Honor and Violence in Golden Age Spain

Scott K. Taylor

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Early modern Spain has long been viewed as having a culture obsessed with honor, where a man resorted to violence when his or his wife’s honor was threatened, especially through sexual disgrace. This book—the first to closely examine honor and interpersonal violence in the era—overturns this idea, arguing that the way Spanish men and women actually behaved was very different from the behavior depicted in dueling manuals, law books, and “honor plays” of the period.


Drawing on criminal and other records to assess the character of violence among non-elite Spaniards, historian Scott K. Taylor finds that appealing to honor was a rhetorical strategy, and that insults, gestures, and violence were all part of a varied repertoire that allowed both men and women to decide how to dispute issues of truth and reputation.

Scott K. Taylor is associate professor of history at Siena College. He lives in Albany, NY.

"Taylor has removed one of the serious obstacles to seeing sixteenth-century Mediterranean societies as they really were, rather than as social scientists have supposed."—Helen Nader, University of Arizona

“Refusing to accept the prevailing view of theatre as mirroring reality, Taylor heads for the archives. These tell a different story, showing early modern Spanish society and culture in a new and much more credible light.”—James S. Amelang, Universidad Autónoma, Madrid

“Taylor not only corrects much that is wrong in Spanish historiography, he provides an illuminating example of how to read contemporary sources not as autonomous norms but as living rhetoric embedded in daily practice.”—Ruth MacKay, author of “Lazy Improvident People:” Myth and Reality in the Writing of Spanish History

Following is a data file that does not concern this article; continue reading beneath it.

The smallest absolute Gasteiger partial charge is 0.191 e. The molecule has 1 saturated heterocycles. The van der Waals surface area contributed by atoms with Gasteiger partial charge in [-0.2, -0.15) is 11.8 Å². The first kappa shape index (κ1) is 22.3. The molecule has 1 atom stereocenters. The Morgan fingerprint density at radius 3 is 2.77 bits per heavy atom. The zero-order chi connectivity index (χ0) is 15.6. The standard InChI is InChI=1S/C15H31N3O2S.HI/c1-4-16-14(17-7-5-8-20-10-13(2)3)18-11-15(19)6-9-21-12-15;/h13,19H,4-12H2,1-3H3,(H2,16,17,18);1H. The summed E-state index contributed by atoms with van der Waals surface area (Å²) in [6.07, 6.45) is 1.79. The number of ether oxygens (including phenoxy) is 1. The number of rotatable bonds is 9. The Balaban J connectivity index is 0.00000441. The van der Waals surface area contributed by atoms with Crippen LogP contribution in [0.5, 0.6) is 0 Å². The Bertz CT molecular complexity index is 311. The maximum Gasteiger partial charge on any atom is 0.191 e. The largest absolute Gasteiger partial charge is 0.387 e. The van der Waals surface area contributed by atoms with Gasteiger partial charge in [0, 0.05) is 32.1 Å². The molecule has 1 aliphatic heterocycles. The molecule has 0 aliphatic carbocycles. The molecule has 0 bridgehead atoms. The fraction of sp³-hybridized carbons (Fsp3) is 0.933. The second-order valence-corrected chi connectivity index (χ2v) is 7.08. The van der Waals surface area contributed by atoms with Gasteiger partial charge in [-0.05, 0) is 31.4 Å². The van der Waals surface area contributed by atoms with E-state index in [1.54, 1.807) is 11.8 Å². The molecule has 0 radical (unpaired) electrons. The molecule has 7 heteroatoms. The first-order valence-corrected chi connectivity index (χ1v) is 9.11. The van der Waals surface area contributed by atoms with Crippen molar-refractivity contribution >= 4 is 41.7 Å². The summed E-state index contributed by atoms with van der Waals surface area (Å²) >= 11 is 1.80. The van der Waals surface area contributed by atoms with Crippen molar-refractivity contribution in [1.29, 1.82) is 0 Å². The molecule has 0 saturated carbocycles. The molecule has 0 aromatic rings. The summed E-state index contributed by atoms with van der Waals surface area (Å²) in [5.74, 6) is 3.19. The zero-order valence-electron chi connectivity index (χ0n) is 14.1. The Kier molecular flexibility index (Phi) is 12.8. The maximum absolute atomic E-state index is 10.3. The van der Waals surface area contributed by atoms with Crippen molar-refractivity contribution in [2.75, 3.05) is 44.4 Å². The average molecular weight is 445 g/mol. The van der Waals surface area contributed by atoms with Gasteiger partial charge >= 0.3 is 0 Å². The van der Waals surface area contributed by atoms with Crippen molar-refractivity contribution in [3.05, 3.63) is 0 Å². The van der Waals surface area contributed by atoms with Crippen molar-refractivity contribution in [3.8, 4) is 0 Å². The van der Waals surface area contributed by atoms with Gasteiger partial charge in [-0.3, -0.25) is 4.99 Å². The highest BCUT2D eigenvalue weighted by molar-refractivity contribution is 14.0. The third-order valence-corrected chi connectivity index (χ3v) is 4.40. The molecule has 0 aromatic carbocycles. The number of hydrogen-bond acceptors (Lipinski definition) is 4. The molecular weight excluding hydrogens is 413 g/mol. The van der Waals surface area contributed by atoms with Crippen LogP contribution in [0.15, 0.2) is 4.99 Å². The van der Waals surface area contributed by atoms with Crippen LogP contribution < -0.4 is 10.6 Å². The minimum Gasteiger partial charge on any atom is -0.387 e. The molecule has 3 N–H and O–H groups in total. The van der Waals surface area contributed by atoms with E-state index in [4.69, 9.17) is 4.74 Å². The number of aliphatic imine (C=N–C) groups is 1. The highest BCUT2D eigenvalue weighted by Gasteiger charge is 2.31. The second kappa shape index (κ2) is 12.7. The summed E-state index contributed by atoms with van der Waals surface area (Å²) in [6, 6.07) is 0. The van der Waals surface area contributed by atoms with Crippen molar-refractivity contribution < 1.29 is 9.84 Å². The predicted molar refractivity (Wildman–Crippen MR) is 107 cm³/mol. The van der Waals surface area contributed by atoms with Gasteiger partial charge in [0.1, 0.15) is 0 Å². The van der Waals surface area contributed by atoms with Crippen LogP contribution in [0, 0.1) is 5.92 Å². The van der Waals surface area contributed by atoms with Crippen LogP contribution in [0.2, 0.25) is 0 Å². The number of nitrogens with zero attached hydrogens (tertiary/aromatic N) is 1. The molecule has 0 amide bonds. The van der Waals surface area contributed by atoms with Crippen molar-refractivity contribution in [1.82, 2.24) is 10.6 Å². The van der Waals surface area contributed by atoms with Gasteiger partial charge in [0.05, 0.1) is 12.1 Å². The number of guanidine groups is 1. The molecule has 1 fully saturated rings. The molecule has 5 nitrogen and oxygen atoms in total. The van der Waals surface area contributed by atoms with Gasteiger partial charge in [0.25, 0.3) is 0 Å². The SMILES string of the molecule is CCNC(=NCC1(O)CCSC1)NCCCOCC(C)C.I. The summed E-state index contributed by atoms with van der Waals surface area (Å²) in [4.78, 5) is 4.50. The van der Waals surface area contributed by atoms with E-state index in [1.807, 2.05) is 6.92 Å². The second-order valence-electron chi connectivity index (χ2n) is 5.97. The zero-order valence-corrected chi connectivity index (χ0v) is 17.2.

“Farewell Spanish honor's famous iron code! Taylor proves how supple, pragmatic, and varied was honor's application by the commoners who invoked its prestigious strictures to navigate their daily lives.”—Thomas Cohen, author of Love and Death in Renaissance Italy

"This book is a welcome corrective to the sometimes cartoonish depictions of Spanish society found in much of the older historiography. It stands alongside works like Ruth MacKay's 'Lazy, Improvident People': Myth and Reality in the Writing of Spanish History (2006) and others that challenge the persisting stereotypes of Spanish exceptionalism and integrate Spain into the mainstream of European history."—A. Katie Harris, Renaissance Quarterly

"The richness of this book lies in Taylor's detailed discussion of the interactions, petty quarrels, and the jockeying for position in which people engaged regularly; through this discussion, Taylor successfully conveys everyday life in Golden Age Spain. He revels in the abundance of documentation he has consulted."—Sonya Lipsett-Rivera, Journal of Interdisciplinary History

"[An] intruguing new book . . . . Carefully researched and engagingly written, Taylor's book speaks directly to an issue of pressing concern and current scholarly debate." —David Coleman, American Historical Review

"Enormously valuable. . . . It is a thought-provoking reexamination of the stereotypical view of Spanish honor. . . . Taylor's adept study and interdisciplinary approach will be of interest to students of early modern Spanish and European history, literature, anthropology, gender, and society."—Jodi Campbell, Journal of World History
ISBN: 9780300126853
Publication Date: November 11, 2008
320 pages, 6 1/8 x 9 1/4